Quick Roundup 339

Wednesday, July 02, 2008

Well! Who'd have known that getting a tooth extracted could take so much out of a man?

I went in to work as usual yesterday morning, took the short walk to the oral surgeon, and learned (not to my surprise) that the tooth had to go sooner rather than later. That, and my desire to get it over with found me returning to the office after lunchtime to get that show on the road. A coworker drove me home and, except for a couple of email checks and half of a movie, I slept soundly.

Or was it the lingering effects of the anesthetic that kept me in la-la land? One of the tips on the patient post-op instructions was "Don't make any important decisions. You may change your mind the next day." Uh-huh! That anesthetic was pretty potent stuff, given my general loopiness when I was awake.

Whatever the case, it was with the aid of science that I avoided being aware of what would have otherwise been a very painful ordeal, and now, with the aid of technology, that I present the following roundup of very thought-provoking posts.

How NOT to Persuade the Merely Mistaken or Ignorant

If you read nothing else today, drop whatever you're doing and read Monica's reaction to a particularly bad post by the economist George Reisman that is addressed to environmentalists. Her central message is something that any serious intellectual activist should remember:

I think it's helpful for people to try to put themselves in the mindset they were in before they discovered Objectivism. Seriously -- just try remembering what it was like back then. Personally, as an environmentally informed person, property rights was a difficult thing for me to get my brain around three or four years ago. I still struggle with it. ...


[I]f you want to make Objectivism appeal to people, you have to appeal to their values. Obviously we can't appeal to irrational values or water down the message or try to make everyone happy. Still, I'd like to see more appeals to values rather than the ranting. I've been very impressed with Yaron Brook and Onkhar Ghate's videos on YouTube. They strike me as people that are very respectful of others even if they disagree with a person's views.

I think we owe it to ourselves to reach out to non-Objectivists in the politest ways possible, without watering down the message – but that means a minimum of online rants, rhetorical questions, and general snarkiness directed at an entire group of people who label themselves a certain way. I’m not perfect and I’ve fallen into this trap on occasion, no doubt, particularly in my early blogging – but I’m going to try to avoid it in the future. The world is in serious trouble. The culture needs to be changed to a thinking culture. What can we do to accomplish that? Rants are fun and cathartic, but what is the purpose of them? Online, you can't guarantee that your entire audience is Objectivist. (In fact, one hopes it isn’t.) And such preaching usually has a predictable result: people will tune you out. [bold and link added]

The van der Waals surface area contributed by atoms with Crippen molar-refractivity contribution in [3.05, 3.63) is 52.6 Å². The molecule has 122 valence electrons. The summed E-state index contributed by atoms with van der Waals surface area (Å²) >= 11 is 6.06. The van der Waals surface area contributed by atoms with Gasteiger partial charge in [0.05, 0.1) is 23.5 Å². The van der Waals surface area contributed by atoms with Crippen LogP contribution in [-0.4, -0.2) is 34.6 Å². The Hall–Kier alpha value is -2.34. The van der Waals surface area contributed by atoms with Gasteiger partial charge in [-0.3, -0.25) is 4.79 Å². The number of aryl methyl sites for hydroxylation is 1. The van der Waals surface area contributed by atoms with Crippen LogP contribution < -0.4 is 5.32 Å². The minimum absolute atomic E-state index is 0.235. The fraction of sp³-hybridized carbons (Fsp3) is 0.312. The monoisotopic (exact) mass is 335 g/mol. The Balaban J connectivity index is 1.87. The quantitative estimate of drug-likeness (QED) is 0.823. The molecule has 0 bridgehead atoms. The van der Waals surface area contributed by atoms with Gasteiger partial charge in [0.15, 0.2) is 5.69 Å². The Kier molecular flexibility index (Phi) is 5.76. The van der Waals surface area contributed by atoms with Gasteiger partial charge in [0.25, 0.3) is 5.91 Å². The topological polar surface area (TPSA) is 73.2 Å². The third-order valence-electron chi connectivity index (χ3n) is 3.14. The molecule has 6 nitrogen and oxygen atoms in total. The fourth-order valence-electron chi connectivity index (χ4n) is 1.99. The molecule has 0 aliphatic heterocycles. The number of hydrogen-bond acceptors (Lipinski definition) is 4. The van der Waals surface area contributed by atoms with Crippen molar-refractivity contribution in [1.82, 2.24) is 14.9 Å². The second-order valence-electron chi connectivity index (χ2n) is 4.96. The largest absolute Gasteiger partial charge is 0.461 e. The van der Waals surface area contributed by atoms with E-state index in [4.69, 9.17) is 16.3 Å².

This is an excellent application of principles I have written about before to a specific example.

My thanks go to Monica for having taken the time to post this. As I once put it, "There are times to express moral condemnation, but the opening of an intellectual discussion is not one of them." That would also go for slamming an entire intellectual stand that your intellectual opponent may not hold consistently or whose full implications he may not realize.

(And if an opponent is dishonest or beyond reach, why waste time pretending that he is even open to debate?)

The Nihilism of George Carlin

I have to admit not even knowing who George Carlin was until his recent death. And, after hearing him lauded as a countercultural icon, I suspected that I wouldn't find him that funny.

That suspicion was confirmed when I recently viewed a couple of videos of him, including one where he made slams --intelligent I will admit -- against religion.

"The man's a damned hippie!" was my gut reaction. I am very averse to anything that smacks of the counterculture, and his whole "vibe" ruined for me even his good jokes. Joseph Kellard, it seems, would agree with me. After admitting that Carlin had his comedic merits, Kellard weighs in with this:
[M]ostly I could not watch Carlin because he spewed a seething hatred toward man as such. Despite being an atheist who understood the evils of religion, this view was part of his broader perspective that human beings are evil. Apparently, Carlin never let go of the idea of Original Sin....
This is more than just a gut reaction on his part, though.

Obama's Promise to Be Unjust

Myrhaf comments at length on something that has bothered me ever since I heard it: Obama's "promise" not to question anyone's patriotism.

He won't question the patriotism of a man who served in Vietnam and spent six years as a POW. That's awfully big of Obama. In return, any mention of the following is off limits: Obama's communist father; his communist mentor, Frank Marshall Davis; his terrorist friends, William Ayers and Bernardine Dohrn; his days as a "community organizer," which some define as a leftist rabble rouser; his 20-year relationship with spiritual mentor and anti-American preacher, Jeremiah Wright; his teaching the ideas of leftist radical Saul Alinski; his wife's anti-American statements; his flag pin controversy; his reluctance to hold his hand over his heart during the National Anthem. Bringing up any of these could come under heading, "questioning his patriotism." It's not a bad deal for Obama.

But his high-mindedness is specious because he has questioned the patriotism of others....
Smuggled in is the poisonous, implicit, anti-mind, central premise of the Left: That claiming certainty -- particularly moral certainty -- based on rational thought is a mortal sin.